Mark is recovering but still coughing and resting.
Something we have noticed in ourselves and as a team is that we have experienced a shift, we are less raw, less emotional somehow coping with the constant state of heartbreak, the shock of the crisis. Being here witnessing and serving consumed us. We learned to maneuver ourselves within this humanitarian crisis. First we had to steel ourselves to do the work, fight back tears and now we just do it. We still hear their stories, we still see their tragedies, it is still painful, our hearts are still open but we are not breaking down the way we did. We can talk about it, we can breathe. In 12 days of hands on medical care we are still moved and outraged by every story but no longer shocked and somehow able to say “next.”
Is it that we have moved into task mode? Focusing on how to get things done, just keep moving, solving, serving? The shift, seems to be that now when we are away from the work we find comfortable normalcy in the things we are privleged to do. Initially we could barley breathe even when we were not working. We are still outraged, it is an unimaginable human tragedy, but we move easily back to our comforts. So how does one sustain the outrage of this unbearable suffering? What is the obligation of bearing witness? How do we hold this experience, share it and not let the magnitude of this crisis slip from our awareness? What is our responsibility? What does it look like to walk away and how do we carry this experience?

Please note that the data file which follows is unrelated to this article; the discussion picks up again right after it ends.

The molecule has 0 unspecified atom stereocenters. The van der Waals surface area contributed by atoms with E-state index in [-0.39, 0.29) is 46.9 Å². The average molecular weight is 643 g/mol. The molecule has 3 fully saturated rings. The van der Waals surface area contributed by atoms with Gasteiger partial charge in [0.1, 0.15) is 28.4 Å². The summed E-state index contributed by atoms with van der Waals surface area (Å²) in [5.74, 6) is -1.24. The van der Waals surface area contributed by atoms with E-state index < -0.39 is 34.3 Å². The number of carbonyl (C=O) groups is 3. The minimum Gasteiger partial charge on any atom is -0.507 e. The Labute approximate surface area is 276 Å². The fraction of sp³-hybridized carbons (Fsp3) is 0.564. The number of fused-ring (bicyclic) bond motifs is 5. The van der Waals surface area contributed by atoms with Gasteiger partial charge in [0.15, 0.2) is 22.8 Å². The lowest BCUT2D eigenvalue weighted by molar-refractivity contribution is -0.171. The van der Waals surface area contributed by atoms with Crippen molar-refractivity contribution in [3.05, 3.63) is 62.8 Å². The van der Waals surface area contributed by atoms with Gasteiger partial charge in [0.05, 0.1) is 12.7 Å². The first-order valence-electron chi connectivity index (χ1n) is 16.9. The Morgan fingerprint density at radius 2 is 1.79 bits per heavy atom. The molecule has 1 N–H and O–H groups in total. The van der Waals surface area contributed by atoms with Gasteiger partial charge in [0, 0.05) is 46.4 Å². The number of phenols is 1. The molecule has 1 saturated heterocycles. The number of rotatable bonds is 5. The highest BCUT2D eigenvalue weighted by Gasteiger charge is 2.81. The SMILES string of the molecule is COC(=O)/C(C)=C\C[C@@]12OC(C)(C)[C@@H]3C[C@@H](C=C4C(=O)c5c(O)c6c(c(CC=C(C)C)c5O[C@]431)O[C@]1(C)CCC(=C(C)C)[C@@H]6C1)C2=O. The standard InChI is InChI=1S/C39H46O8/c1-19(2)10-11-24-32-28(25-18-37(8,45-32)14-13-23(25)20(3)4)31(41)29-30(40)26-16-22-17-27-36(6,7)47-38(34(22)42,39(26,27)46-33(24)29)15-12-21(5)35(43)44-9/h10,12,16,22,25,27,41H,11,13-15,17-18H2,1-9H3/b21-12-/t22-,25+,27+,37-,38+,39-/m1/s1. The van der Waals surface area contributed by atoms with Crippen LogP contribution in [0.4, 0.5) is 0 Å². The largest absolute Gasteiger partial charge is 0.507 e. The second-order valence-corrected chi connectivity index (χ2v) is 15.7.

It will be a challenge to reconcile where we have been and the experiene with coming home. What is the global political action needed to change this? How do we face the responsibility, the consequences of destabilizing despot regimes and the business of war?
Tod@y at Happy Family we spoke with Fabian, a young Austrian man, a senior coordinator who has been here 11 months. This ngo has created a center of normalcy and provides a multitude of services (library, computer room with scheduled access and classes, small movie space, legal services, rotating 2 hour kindergarten,daycare, coffee and tea shop, boutique, free meals for up to 800 daily, gym, yoga classes, barber services and more). Refugees themselves “work” here alongside foreign volunteers. There is a paper money system where each refugee gets paper tickets, and they use this to spend on services such as the barber, the boutique, coffee or tea etc. It is dignified, it is a community center.
Fabian is positive and has a can-do will-do attitude. His outrage at the injustice, the failures of the EU, the mismanagement the human rights violations come through strongly in conversation. We would like to have another conversation with him about the next steps and returning. He is returning in a month to go back to school in Lucerne.